The Normative Moral Codes Workshop : - A new thought-experiment aimed at investigating normative morality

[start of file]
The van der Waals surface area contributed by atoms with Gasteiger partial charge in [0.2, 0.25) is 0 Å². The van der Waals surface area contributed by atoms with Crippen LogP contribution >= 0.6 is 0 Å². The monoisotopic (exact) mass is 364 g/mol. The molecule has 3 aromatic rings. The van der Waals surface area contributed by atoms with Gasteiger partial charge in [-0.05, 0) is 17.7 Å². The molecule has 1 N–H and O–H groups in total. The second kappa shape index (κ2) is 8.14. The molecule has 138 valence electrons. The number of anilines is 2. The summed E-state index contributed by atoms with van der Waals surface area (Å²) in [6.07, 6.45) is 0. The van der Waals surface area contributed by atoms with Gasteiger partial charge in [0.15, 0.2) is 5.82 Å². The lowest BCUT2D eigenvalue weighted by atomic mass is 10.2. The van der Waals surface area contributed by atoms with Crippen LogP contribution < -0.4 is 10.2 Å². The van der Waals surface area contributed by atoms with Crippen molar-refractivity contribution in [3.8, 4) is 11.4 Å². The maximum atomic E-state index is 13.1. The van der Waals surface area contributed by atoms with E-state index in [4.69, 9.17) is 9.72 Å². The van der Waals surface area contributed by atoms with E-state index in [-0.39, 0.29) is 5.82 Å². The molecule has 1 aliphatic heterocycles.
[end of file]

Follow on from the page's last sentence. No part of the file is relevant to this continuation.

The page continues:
Abstract: The normative moral code is considered to be such that it applies universally to all or at least to all who can understand and govern their behavior by it. All or almost all common folk think of and use their own moral codes as them being normative in that for example there simply seem to them to exist “oughts” that apply to all and that there simply, straightforwardly are “things” that are right and wrong, good and bad. Gert Bernard and Gert Joshua have written an article on the topic of defining morality, with the title of “The Definition of Morality”. The authors suggest that the terms ‘normative morality’ refer to a code of conduct that, given some specified conditions, would be put forward by all rational persons. The authors take this formulation as entailing true and important definitional features of what normative morality is, although the authors think of this basic definition, conception as not being complete and that some additional feature hence is lacking but that any such candidate addendum to the definitional basic schema that they surveyed within the article seemed to be controversial, contested. Normative morality seems apt to investigate by creating thought-experiments wherein the participants are for example, envisioned choosing to endorse, put forward or act in accordance with a moral code. Within this large investigative project into normative morality with the help of thought-experiments it seemed to me that there was an under-representation of thought-experiments exhibiting some worthwhile and relevant features and I felt that it was a warranted project to create a thought-experiment which concurrently exhibited these features. Such an experiment could be thought of as an unusual “puzzle-piece” which could be valuable in contributing to furthering the completion of the “puzzle”, i.e. what normative morality is and its moral code. These three features were: i) a high degree of aptness for investigating a major part of or the complete normative moral code and ii) a high degree of freedom pertaining to the participants, e.g. their actions, thoughts etc., as well as iii) a high degree of confidence or warrant concerning what the participants would do, think, feel etc. within the thought-experiment. A thought-experiment, the Normative Moral Codes Workshop (NMCW) was hence created, which was aimed at investigating normative morality and its code and which exhibited these features. It is a thought-experiment mimicking an actual empirical study wherein the participants are given the task to together put forward the moral code for them, that would apply to them and that would cover a major or complete part of what they consider their moral codes to entail. The participants employed within my run of the NMCW thought-experiment were all currently living adult persons who I knew well. The core or main aim of this essay was to investigate whether it would or would not be the case that most or all participants within my run of the thought-experiment the NMCW would decide to put forward the code together with the chosen formulation of the thesis being, that it would not be the case that most or all participants would put forward the code within my run of the NMCW thought-experiment. Part of the core aim was also to elucidate why the thesis was supported or not supported as well as how strong the support was for the outcome of the experiment, i.e. the outcome of a code being put forward or not. The essay also has some minor aims which radiate out from the core aim (see below). As the thought-experimenter, I then reported on the events that I envisioned as happening within my run the NMCW thought-experiment as my selected participants grappled with the task and their decision to put or not put forward the code together that would apply to them. The finding was that the thesis was supported and that the support was robust in that I could identify several reasons the participants had against putting forward the code and I found very little in terms of reasons among the participants for putting forward the code. The essay also had some minor aims to selectively discuss a few further relevant and interesting issues radiating out from the core aim. These minor aims revolved around discussing some selected salient features of the NMCW including how they could relate to the outcome. One such selected salient feature was the feature of the employed participant sample of my run of the NMCW. I for example, discussed the potential extension of it not being the case that most or all participants would decide to put forward the code, if the participant sample would have been modified but still employed currently living5adults and I ended up being of the opinion that pertaining to most potential samples a similar outcome as the one envisioned within my run of the NMCW would be expected. I also wanted to discuss some further selected salient features of the NMCW within the context of addressing whether the NMCW, given its features ought to be considered an unsound, inapt experiment for investigating normative morality, given Gert’s and Gert’s conception of normative morality, since if this was the case the outcome of the experiment ought to be disregarded, given no weight. Although, I did find potential targets for criticism of the NMCW experimental design I did not find any reasons strong enough to disqualify the NMCW experiment as an experiment inapt, unsound for investigating normative morality, given the features of normative morality entailed within the suggested basic definition provided by Gert and Gert. Finally, I also aimed to selectively discuss some aspects of what it could mean pertaining to the conception of normative morality, according to Gert and Gert, that the thesis was supported. For example, given one interpretation the outcome could be taken to provide support for the non-existence of a normative moral code, but given another be taken to mean that addenda has to be identified and added to the basic conception of normative morality and that such addenda would be such that they would disqualify the NMCW (and its outcome) as a sound and apt thought-experiment to be employed in investigating normative morality. I also attempted to briefly illustrate how the NMCW thought-experiment could be used as a substratum facilitating the identification and clarification of such potential addenda to the basic conception of normative morality, suggested by Gert and Gert, and I also suggest some potential candidate features of the NMCW that further potential specifications added to the basic conception of morality ought to be able to disqualify, exclude as acceptable features of experiments aimed at investigating normative morality. In this way, an unusual, under-represented kind of thought-experiment, “puzzle-piece” when it comes to the large investigative project of employing experiments in order to acquire further insight into normative morality, i.e. “the puzzle”, can regardless of whether it seems to fit or does not seem to fit the “puzzle”, still be employed in such a way as to potentially provide further insight into “the puzzle”. This since even when a “puzzle-piece” does not seem to fit the “puzzle”, “seeing” and understanding how and why could provide us with information about the “puzzle”.